Posted By Julie on November 30, 2010
I’ve never been one to understand the appeal of transforming leftovers. Half the point of eating leftovers is saving yourself the work of cooking something new, and particularly after cooking a huge meal like Thanksgiving dinner, I usually don’t want to turn around the next day and bake leftover casseroles or frittatas—a plate reheated in the microwave does just fine, provided there is enough gravy to go around, of course. But after a few days, we ran out of pretty much everything except turkey and stuffing, so it was time to look into options.
If I am going to go to the trouble of revamping leftovers, I want to make it taste completely different, so I gravitated toward Asian flavors for last night’s iteration. What you see here is turkey pho with turkey eggrolls. Soup is always a perfect use for leftover turkey, but it isn’t Jeremy’s favorite, and I thought the Vietnamese spin might catch his attention. Besides, I ended up with over a gallon of beautiful gelled turkey stock, a quart of which was waiting patiently in the refrigerator to be used up, and pho seems to be all about the broth.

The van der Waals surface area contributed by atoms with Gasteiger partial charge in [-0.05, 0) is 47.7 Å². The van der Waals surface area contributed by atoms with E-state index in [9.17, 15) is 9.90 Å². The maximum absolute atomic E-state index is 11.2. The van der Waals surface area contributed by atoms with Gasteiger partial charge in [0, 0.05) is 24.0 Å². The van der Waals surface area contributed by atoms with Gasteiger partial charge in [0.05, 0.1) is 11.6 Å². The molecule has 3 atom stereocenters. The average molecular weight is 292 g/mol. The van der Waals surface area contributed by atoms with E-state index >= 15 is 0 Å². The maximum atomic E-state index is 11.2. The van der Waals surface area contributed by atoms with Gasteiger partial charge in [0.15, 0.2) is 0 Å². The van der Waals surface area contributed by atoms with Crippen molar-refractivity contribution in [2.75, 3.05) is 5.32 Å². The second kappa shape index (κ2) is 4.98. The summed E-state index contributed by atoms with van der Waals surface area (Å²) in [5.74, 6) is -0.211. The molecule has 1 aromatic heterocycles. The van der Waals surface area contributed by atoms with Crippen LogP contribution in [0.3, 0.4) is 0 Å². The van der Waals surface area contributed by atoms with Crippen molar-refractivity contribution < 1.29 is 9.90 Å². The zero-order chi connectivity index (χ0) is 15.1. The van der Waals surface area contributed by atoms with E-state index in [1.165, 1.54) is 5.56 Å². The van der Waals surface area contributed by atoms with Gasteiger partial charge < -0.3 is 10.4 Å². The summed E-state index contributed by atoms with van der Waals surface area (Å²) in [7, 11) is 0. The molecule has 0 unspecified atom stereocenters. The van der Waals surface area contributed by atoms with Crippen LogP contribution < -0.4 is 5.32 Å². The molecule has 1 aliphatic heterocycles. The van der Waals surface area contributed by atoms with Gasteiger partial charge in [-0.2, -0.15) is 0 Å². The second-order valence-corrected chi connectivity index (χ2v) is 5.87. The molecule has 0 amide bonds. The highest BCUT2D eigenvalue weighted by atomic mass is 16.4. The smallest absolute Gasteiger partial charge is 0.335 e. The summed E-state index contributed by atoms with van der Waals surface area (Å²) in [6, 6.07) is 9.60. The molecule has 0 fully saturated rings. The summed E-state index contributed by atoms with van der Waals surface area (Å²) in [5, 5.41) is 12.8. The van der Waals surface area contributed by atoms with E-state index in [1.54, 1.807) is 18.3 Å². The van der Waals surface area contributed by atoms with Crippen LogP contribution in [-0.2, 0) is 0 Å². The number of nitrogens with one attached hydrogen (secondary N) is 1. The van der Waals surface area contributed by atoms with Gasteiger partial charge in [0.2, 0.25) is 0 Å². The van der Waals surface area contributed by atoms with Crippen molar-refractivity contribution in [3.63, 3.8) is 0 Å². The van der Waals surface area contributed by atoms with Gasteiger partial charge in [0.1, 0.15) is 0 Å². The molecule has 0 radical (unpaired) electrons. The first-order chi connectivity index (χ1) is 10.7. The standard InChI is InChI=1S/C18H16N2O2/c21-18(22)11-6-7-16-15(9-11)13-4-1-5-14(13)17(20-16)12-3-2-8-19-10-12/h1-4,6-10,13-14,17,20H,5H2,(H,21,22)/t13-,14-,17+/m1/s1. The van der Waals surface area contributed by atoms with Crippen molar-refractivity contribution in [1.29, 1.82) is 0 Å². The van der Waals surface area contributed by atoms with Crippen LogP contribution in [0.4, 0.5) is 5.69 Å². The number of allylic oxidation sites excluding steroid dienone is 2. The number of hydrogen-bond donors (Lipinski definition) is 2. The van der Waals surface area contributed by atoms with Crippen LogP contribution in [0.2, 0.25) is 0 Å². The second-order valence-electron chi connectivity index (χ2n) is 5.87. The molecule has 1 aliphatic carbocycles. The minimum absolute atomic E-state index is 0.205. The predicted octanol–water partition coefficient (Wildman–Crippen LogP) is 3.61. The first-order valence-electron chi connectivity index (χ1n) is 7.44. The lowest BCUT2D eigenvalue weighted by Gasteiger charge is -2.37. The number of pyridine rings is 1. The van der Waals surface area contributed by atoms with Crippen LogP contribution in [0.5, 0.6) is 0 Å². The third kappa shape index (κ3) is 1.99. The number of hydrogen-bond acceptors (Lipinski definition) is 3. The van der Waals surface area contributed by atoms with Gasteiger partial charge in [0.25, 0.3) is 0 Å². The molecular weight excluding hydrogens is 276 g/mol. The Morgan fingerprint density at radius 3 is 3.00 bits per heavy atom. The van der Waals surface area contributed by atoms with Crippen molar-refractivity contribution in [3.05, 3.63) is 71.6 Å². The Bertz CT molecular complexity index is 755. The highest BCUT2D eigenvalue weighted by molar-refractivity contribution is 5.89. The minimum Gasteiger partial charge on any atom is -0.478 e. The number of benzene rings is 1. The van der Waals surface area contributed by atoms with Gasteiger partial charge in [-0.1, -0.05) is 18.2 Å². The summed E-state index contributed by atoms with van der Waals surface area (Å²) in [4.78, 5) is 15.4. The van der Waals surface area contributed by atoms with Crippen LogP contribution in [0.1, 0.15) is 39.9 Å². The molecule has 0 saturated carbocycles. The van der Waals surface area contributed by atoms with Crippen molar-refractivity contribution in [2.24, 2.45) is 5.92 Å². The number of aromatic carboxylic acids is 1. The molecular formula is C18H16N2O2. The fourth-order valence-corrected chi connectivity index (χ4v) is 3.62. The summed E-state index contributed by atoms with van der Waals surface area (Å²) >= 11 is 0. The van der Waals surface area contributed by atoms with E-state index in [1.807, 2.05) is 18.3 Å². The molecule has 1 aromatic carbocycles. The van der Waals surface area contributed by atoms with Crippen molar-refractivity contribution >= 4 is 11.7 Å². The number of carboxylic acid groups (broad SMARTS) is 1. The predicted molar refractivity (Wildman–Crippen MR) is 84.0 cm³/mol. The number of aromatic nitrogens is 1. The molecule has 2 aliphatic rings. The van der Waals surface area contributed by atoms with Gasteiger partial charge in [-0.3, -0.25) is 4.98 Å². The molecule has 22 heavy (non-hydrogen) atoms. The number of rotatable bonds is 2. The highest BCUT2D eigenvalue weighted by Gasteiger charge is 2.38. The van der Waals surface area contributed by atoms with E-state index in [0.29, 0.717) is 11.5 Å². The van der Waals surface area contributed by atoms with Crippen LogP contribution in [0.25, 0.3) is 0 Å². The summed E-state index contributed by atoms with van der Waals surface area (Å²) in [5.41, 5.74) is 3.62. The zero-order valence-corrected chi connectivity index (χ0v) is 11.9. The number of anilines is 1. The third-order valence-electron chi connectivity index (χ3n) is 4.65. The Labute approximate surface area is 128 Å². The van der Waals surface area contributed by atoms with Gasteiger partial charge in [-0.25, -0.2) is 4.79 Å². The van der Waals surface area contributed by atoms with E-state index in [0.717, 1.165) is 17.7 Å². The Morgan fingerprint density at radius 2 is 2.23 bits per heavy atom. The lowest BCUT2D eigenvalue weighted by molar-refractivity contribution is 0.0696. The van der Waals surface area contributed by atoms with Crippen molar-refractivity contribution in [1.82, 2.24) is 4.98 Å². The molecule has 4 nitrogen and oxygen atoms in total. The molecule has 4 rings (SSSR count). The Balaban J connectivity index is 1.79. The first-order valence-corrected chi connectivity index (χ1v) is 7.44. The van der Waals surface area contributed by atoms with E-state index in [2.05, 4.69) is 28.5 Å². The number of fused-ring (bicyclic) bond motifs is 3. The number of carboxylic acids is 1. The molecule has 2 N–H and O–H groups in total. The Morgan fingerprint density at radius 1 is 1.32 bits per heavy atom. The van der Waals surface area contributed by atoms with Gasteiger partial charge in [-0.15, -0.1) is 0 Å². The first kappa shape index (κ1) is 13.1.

While that velvety turkey stock infused itself with the flavors of aromatic toasted spices and slices of dried ginger, I prepared the rest of the soup ingredients: shreds of turkey, chiffonade of radish greens, and some very thinly sliced onion and radish artfully arranged in the bottom of our soup bowls. The rice noodles took just a matter of minutes to soften up in the stock, and the raw vegetables gave up just enough of their edge once the hot soup was ladled over them. Coming together artfully in the last moment, this dish was comforting, nutritious, and utterly different from the plates of turkey we’ve been eating for the past few days.
I didn’t think the pho would be quite enough to fill us up, so I decided to make some eggrolls to accompany them, a first in my kitchen. As you might expect from me, I made the eggroll wrappers from scratch; the dough was nearly identical to my recipe for wonton skins, and called for an egg white, which I fortunately had on hand after using some yolks for chanterelle soup. My filling was thrown together without a recipe, and was just a mixture of vegetables—onion, garlic, ginger, carrot, Chinese cabbage, and cremini mushroom—with the turkey and some Asian flavorings like tamari and sesame oil.
Somehow rolling eggrolls is not quite as onerous a task as making potstickers, perhaps because they are larger or just less fussy. Using freshly made wrappers also helps, since the dough was just tacky enough not to require water or egg wash to seal the edges. They fried up golden brown in a matter of minutes, and were very tasty. My only complaint was that I should probably have been more generous on the filling, as some of the smaller eggrolls seemed to be mostly wrapper.